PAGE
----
How I enjoy running in urban areas — by Rachel
Rachel has completed a number of running challenges with us here at Diabetes UK, including currently taking part in our Run26 challenge. In doing so, she’s developed an appreciation for something she previously didn’t have an appetite for — running in an urban environment. And she’s kindly agreed to share what she enjoys about it
A lot of people, understandably, don’t think of running in a city as being particularly enjoyable. The traffic, the noise, the busy pavements and constantly stopping at traffic lights does put some people off. Running in an urban environment does throw up a few challenges that perhaps a coastal or country run wouldn’t. However, there are positives to it if you think a little differently, which I’ve tried to do recently.
So these are my favourite things about running in my city:-
- There are running groups and clubs everywhere
There’s loads of stats that say if you’re part of a team you stick to exercise. I joined Good Gym to get myself into city running, where we’d do 5km runs and do some volunteering in the local community at the same time which I really enjoyed, and kept me going back. There are more professional groups too, loads of free groups and park runs around every corner. It’s nice to have different options.
It can be annoying having to stop for a traffic light – but it’s also a chance to take a quick breather. You just have to look at it a little differently. Fartlek and interval training are a lot easier in a city where there are loads of obvious stop points such as cars and lights. Most cities also have several parks to run in, and in London there is the Thames Path along the river which stretches along endless miles. Mixing running between parks on the grass, and runs on pavements and roads, is great way to avoid getting in to a monotonous routine.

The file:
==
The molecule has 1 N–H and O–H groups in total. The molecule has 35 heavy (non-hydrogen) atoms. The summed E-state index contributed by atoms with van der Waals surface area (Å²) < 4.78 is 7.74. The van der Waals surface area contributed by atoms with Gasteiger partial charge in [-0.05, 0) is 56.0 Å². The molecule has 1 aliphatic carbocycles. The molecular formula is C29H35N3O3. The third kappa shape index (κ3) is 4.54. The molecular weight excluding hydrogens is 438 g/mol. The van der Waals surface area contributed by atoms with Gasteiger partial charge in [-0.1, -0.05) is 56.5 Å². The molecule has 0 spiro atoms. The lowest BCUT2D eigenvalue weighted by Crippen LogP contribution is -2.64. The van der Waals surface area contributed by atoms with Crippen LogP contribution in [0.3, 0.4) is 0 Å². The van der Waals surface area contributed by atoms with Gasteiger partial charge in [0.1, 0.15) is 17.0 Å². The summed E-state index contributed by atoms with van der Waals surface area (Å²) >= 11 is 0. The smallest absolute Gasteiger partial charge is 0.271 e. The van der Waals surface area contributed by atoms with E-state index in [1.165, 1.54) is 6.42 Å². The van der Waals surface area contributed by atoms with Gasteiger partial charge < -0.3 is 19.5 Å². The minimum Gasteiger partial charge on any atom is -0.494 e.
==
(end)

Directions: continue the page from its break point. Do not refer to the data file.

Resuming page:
- You see your city in a new light
When I started training for the marathon I used to run home once a week, which was a good six miles. After two runs I’d learnt the route off by heart and it’s amazing to think you could navigate the city without draining your phone battery on a route planning app. I found so many amazing things in my city by experiencing it through running – I found a local city farm just a mile from my house that I’d never noticed before. I ran to the Thames barrier, and regularly ran along the river which is beautiful, and I rarely visited otherwise. Google maps will have nothing on you after a few weeks of exploring with your runs.
- Appreciating landmarks again
There’s a clarity that you get from running that allows you to appreciate things you usually take for granted. For me, it was Tower Bridge, Hyde Park and Greenwich Observatory are all really beautiful but I’d stopped appreciating them. I started using landmarks as a motivator or checkpoints on my longer running routes. Wherever you live, there’s interesting architecture that most of us take for granted, and running offers us the chance to appreciate them again.
- Urban areas are like gyms
There’s no shortage of stairs, steps, ramps, bollards and corners in most cities to use to your advantage. I used to sprint up stairs to build stamina, and I have no doubt that weaving between people helped improve my agility and core strength. You just have to embrace a bit of chaos sometimes, it’s all good fun. Incorporating running into your commute into or from work also kills two birds with one healthy stone.
Don’t get me wrong, I still love getting out to the more rural countryside, but running in the city is something I now love to do. And there are loads of places to stop if you get short on a long run. Perfect.
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